State v. Marks (Majority)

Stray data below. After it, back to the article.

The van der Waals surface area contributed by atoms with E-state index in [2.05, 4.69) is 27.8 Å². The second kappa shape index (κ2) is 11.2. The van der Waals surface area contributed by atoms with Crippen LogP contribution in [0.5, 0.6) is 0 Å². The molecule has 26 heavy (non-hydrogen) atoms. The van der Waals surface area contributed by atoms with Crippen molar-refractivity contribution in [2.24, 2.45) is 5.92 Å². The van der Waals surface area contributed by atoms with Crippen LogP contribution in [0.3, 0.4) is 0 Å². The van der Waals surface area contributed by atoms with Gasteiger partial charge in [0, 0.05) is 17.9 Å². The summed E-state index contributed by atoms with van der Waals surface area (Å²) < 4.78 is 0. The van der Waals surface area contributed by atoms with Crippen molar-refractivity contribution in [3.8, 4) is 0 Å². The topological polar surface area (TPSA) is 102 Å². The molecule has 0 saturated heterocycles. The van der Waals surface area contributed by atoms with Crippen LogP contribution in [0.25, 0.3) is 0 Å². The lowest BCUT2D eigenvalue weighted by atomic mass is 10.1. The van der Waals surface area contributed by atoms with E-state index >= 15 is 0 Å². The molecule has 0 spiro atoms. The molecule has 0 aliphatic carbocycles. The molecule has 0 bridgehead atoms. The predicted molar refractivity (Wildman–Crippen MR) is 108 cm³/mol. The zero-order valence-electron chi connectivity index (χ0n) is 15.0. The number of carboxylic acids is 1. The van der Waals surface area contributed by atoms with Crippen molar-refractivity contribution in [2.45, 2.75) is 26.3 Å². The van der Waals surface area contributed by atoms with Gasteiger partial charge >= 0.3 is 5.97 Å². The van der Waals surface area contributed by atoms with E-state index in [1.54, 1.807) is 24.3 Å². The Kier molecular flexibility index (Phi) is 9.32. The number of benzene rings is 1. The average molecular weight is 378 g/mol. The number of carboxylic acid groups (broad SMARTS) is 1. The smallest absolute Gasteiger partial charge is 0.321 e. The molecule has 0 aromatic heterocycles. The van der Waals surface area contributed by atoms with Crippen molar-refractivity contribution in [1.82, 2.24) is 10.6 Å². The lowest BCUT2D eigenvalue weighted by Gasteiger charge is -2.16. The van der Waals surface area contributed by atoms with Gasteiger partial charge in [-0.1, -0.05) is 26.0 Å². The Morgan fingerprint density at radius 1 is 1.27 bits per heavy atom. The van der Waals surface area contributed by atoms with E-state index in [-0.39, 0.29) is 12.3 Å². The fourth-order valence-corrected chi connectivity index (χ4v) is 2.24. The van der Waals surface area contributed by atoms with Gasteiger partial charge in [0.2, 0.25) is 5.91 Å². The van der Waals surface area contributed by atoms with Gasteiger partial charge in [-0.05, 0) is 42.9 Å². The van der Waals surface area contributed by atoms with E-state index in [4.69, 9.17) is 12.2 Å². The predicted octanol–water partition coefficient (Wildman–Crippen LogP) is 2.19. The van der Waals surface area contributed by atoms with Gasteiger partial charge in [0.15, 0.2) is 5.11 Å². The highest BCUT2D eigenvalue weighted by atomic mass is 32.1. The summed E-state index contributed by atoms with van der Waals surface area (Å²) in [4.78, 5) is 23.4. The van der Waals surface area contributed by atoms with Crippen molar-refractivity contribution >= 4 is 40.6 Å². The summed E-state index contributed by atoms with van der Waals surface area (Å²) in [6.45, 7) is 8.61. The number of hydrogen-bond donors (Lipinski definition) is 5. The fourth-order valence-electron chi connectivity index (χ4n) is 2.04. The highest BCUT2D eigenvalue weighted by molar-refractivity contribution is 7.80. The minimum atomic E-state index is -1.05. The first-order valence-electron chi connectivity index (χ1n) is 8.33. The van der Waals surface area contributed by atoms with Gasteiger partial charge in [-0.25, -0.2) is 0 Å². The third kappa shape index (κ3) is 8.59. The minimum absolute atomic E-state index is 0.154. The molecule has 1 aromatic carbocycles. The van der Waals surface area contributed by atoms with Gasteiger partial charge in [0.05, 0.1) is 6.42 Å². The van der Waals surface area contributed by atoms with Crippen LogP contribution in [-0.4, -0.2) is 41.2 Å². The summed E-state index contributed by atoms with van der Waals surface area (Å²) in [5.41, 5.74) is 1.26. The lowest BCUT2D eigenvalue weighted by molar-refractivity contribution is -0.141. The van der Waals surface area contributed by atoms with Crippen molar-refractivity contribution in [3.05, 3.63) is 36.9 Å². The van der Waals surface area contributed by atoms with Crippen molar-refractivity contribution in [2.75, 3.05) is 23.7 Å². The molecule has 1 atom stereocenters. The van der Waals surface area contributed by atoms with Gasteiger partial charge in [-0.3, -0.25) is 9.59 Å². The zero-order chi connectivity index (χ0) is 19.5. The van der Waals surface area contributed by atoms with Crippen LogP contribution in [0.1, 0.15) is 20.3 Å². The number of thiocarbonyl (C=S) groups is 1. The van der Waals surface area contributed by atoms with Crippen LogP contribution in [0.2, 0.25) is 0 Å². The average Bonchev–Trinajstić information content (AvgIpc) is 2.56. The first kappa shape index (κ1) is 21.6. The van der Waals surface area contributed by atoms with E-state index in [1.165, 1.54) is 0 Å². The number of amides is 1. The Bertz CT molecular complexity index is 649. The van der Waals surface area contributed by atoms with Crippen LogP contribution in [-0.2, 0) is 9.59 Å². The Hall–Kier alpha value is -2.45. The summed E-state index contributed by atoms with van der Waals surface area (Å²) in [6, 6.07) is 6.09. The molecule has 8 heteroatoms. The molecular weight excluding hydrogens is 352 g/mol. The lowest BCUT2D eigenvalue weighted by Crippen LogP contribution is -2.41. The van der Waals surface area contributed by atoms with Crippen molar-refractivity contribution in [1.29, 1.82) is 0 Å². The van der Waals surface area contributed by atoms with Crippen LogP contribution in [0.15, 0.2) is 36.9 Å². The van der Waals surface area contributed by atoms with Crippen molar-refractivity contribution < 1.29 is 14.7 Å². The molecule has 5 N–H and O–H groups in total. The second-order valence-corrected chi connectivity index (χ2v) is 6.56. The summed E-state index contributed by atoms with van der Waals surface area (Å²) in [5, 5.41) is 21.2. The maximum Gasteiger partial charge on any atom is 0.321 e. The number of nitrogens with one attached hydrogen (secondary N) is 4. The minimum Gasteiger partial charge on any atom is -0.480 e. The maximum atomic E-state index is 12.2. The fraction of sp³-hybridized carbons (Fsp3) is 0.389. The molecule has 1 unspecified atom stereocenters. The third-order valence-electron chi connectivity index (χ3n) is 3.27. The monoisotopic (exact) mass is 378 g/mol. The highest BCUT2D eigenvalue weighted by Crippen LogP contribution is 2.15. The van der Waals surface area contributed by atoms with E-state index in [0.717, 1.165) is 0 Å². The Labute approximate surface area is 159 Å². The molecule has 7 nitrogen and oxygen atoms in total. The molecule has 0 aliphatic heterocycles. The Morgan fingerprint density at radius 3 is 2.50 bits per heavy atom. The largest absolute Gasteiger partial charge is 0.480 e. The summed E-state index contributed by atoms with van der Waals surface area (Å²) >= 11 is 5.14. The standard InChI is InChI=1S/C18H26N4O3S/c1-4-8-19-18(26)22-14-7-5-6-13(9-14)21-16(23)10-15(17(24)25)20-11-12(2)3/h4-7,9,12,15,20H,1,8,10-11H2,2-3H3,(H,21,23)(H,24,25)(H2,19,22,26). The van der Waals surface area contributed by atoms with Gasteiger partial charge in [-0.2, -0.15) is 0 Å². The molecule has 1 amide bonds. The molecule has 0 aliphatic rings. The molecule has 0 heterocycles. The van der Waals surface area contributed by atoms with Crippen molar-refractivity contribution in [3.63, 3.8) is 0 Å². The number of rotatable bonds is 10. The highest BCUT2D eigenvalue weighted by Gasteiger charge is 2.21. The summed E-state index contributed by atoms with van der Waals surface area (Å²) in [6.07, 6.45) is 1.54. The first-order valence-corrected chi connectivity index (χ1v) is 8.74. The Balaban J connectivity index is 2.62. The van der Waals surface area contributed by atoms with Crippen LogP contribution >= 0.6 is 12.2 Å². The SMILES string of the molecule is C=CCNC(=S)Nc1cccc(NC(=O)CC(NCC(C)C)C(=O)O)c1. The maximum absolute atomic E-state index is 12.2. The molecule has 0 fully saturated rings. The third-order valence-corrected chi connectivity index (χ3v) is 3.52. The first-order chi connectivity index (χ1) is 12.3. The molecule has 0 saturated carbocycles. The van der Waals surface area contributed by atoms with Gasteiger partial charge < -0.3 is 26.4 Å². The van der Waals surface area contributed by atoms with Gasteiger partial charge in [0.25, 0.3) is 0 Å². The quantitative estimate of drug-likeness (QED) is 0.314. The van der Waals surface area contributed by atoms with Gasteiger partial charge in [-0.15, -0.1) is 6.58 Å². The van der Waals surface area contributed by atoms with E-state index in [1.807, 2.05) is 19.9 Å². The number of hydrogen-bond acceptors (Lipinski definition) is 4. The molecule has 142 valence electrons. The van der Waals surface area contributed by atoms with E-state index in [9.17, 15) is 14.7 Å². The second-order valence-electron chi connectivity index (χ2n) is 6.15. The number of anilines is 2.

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IN CLERICS OPFICE IN THE SUPREME COURT OF THE STATE OF WASHINGTON STATE OF WASHINGTON, Respondent, NO. 9 11 4 8-7 v. DUSTIN WADE MARKS, ENBANC Petitioner. Filed: ---------------PER CURIAM-Dustin Marks was convicted in Pierce County Superior Court of first degree assault, first degree unlawful possession of a firearm, second degree vehicle prowling, and reckless endangerment. The superior court imposed a judgment and sentence that included discretionary legal financial obligations. On appeal to Division Two of the Court of Appeals, Marks argued that the superior court violated his constitutional right to a public trial when it allowed the parties to exercise peremptory challenges to prospective jurors in a sidebar conference during jury selection. Further, Marks challenged the superior court's imposition of discretionary legal financial obligations on the basis that the court did not consider his present and No. 91148-7 PAGE2 future ability to pay. The Court of Appeals affirmed. State v. Marks, 184 Wn. App. 782, 339 P.3d 196 (2014). Marks filed a petition for review in this court, consideration of which the court initially stayed pending its decision in State v. Love, 183 Wn.2d 598, 354 P.3d 841 (2015). Love is now final, and for reasons discussed below, we grant the petition for review, affirm the convictions, and remand to the trial court for reconsideration of discretionary legal financial obligations. As to whether the superior court violated Marks's right to a public trial under article I, section 22 of the Washington Constitution, the Court of Appeals held that the public trial right does not extend to sidebar conferences where peremptory challenges are exercised. Marks, 184 Wn. App. at 789. The court was correct in result but not in reasoning in holding that there was no public trial violation. In Love, we held that peremptory challenges are part of the jury selection process to which the right to a public trial extends, but we determined that when the challenges are exercised in open court and a public record is made of the challenged jurors, no courtroom closure in violation of the public trial right occurs. Love, 183 Wn.2d 60507. Here, the record reflects no closure of the courtroom to the public during the peremptory challenges and immediately following the challenges, the superior court announced the selected members of the jury panel in open court. The list of challenged jurors was then made part of the public record of the trial. Thus, there was no closure of the courtroom in violation of the right to a public trial, and in result we affirm the Court of Appeals decision affirming Marks's convictions. With respect to discretionary legal financial obligations, the superior court imposed discretionary obligations in the form of costs of appointed counsel pursuant to RCW 10.01.160. This court held in State v. Blazina, 182 Wn.2d 827, 837-39, 344 P .3d 680 (20 15), that the record must reflect that the superior court conducted an individualized inquiry into the defendant's present and future ability to pay such No. 91148-7 PAGE3 obligations, as required by RCW 10.01.160(3). The record in this case reflects no such inquiry at the sentencing hearing, and the judgment and sentence form contains only boilerplate findings of ability to pay, which we held in Blazina to be inadequate. Id. at 838. As we did there, we remand this case to the superior court to reconsider discretionary legal financial obligations in light of Blazina. 1 The petition for review is granted, the Court of Appeals decision affirming Marks's convictions is affirmed, and this case is remanded to the superior court to reconsider discretionary legal financial obligations consistent the with the requirements of Blazina. 1 The Court of Appeals declined to consider Marks's challenge to legal financial obligations because he did not object to them at sentencing. The court acted within its discretion. Blazina, 182 Wn.2d at 832-34. Nonetheless, because we had not issued our decision in Blazina when the Court of Appeals decided this case, we exercise our discretion to address this issue and provide relief.